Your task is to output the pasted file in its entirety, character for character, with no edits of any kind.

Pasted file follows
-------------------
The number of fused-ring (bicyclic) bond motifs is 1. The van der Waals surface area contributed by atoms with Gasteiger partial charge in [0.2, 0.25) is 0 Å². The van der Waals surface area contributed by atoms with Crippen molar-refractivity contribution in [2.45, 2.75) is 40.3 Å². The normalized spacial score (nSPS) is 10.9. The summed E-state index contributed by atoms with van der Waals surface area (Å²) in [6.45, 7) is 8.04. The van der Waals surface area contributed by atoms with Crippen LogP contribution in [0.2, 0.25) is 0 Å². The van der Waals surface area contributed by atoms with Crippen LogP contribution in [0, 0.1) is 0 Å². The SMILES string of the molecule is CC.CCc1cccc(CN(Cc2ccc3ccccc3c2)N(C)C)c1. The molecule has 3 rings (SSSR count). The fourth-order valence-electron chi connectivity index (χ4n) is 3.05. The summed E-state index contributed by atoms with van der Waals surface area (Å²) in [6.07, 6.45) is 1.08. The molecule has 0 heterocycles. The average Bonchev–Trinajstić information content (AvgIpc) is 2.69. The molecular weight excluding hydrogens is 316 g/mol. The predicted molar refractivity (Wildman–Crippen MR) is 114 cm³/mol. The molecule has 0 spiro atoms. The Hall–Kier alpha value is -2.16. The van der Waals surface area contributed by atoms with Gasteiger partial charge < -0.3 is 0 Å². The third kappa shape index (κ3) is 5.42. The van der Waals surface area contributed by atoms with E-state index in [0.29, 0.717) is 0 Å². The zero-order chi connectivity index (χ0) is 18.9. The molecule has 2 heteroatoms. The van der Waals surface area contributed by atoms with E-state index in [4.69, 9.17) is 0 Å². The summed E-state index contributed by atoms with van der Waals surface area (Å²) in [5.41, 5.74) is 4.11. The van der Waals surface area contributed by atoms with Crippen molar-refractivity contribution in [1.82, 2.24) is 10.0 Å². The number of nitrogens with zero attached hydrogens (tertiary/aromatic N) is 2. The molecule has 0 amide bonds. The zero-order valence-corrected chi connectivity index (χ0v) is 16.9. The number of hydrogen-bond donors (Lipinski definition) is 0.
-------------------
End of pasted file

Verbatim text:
The number of fused-ring (bicyclic) bond motifs is 1. The van der Waals surface area contributed by atoms with Gasteiger partial charge in [0.2, 0.25) is 0 Å². The van der Waals surface area contributed by atoms with Crippen molar-refractivity contribution in [2.45, 2.75) is 40.3 Å². The normalized spacial score (nSPS) is 10.9. The summed E-state index contributed by atoms with van der Waals surface area (Å²) in [6.45, 7) is 8.04. The van der Waals surface area contributed by atoms with Crippen LogP contribution in [0.2, 0.25) is 0 Å². The van der Waals surface area contributed by atoms with Crippen LogP contribution in [0, 0.1) is 0 Å². The SMILES string of the molecule is CC.CCc1cccc(CN(Cc2ccc3ccccc3c2)N(C)C)c1. The molecule has 3 rings (SSSR count). The fourth-order valence-electron chi connectivity index (χ4n) is 3.05. The summed E-state index contributed by atoms with van der Waals surface area (Å²) in [6.07, 6.45) is 1.08. The molecule has 0 heterocycles. The average Bonchev–Trinajstić information content (AvgIpc) is 2.69. The molecular weight excluding hydrogens is 316 g/mol. The predicted molar refractivity (Wildman–Crippen MR) is 114 cm³/mol. The molecule has 0 spiro atoms. The Hall–Kier alpha value is -2.16. The van der Waals surface area contributed by atoms with Gasteiger partial charge < -0.3 is 0 Å². The third kappa shape index (κ3) is 5.42. The van der Waals surface area contributed by atoms with E-state index in [0.29, 0.717) is 0 Å². The zero-order chi connectivity index (χ0) is 18.9. The molecule has 2 heteroatoms. The van der Waals surface area contributed by atoms with E-state index in [4.69, 9.17) is 0 Å². The summed E-state index contributed by atoms with van der Waals surface area (Å²) in [5.41, 5.74) is 4.11. The van der Waals surface area contributed by atoms with Crippen molar-refractivity contribution in [1.82, 2.24) is 10.0 Å². The number of nitrogens with zero attached hydrogens (tertiary/aromatic N) is 2. The molecule has 0 amide bonds. The zero-order valence-corrected chi connectivity index (χ0v) is 16.9. The number of hydrogen-bond donors (Lipinski definition) is 0.